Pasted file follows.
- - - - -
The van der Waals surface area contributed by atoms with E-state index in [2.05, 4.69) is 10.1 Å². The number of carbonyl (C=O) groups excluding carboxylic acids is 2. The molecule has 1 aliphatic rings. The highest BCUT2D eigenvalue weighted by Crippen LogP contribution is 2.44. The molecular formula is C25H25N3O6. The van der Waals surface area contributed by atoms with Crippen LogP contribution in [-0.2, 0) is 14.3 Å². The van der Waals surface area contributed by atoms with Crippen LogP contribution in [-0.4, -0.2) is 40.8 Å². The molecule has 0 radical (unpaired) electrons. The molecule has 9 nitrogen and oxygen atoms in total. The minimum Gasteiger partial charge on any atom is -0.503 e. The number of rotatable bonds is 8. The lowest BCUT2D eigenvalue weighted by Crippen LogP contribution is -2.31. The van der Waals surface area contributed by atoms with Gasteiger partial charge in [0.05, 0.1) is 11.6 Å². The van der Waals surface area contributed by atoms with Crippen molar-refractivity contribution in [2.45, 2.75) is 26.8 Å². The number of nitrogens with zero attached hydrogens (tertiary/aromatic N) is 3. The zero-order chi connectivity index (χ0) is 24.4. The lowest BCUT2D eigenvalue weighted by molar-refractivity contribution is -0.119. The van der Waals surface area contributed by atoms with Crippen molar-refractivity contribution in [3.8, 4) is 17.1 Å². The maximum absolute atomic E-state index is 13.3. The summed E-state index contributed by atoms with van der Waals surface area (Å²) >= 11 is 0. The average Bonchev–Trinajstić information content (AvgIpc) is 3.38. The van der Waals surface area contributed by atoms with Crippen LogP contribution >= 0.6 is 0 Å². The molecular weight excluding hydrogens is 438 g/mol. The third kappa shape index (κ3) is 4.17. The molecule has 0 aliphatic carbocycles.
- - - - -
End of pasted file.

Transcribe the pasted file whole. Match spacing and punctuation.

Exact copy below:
The van der Waals surface area contributed by atoms with E-state index in [2.05, 4.69) is 10.1 Å². The number of carbonyl (C=O) groups excluding carboxylic acids is 2. The molecule has 1 aliphatic rings. The highest BCUT2D eigenvalue weighted by Crippen LogP contribution is 2.44. The molecular formula is C25H25N3O6. The van der Waals surface area contributed by atoms with Crippen LogP contribution in [-0.2, 0) is 14.3 Å². The van der Waals surface area contributed by atoms with Crippen LogP contribution in [-0.4, -0.2) is 40.8 Å². The molecule has 0 radical (unpaired) electrons. The molecule has 9 nitrogen and oxygen atoms in total. The minimum Gasteiger partial charge on any atom is -0.503 e. The number of rotatable bonds is 8. The lowest BCUT2D eigenvalue weighted by Crippen LogP contribution is -2.31. The van der Waals surface area contributed by atoms with Gasteiger partial charge in [0.05, 0.1) is 11.6 Å². The van der Waals surface area contributed by atoms with Crippen molar-refractivity contribution in [2.45, 2.75) is 26.8 Å². The number of nitrogens with zero attached hydrogens (tertiary/aromatic N) is 3. The zero-order chi connectivity index (χ0) is 24.4. The lowest BCUT2D eigenvalue weighted by molar-refractivity contribution is -0.119. The van der Waals surface area contributed by atoms with Crippen molar-refractivity contribution in [3.8, 4) is 17.1 Å². The maximum absolute atomic E-state index is 13.3. The summed E-state index contributed by atoms with van der Waals surface area (Å²) >= 11 is 0. The average Bonchev–Trinajstić information content (AvgIpc) is 3.38. The van der Waals surface area contributed by atoms with Crippen LogP contribution >= 0.6 is 0 Å². The molecular weight excluding hydrogens is 438 g/mol. The third kappa shape index (κ3) is 4.17. The molecule has 0 aliphatic carbocycles.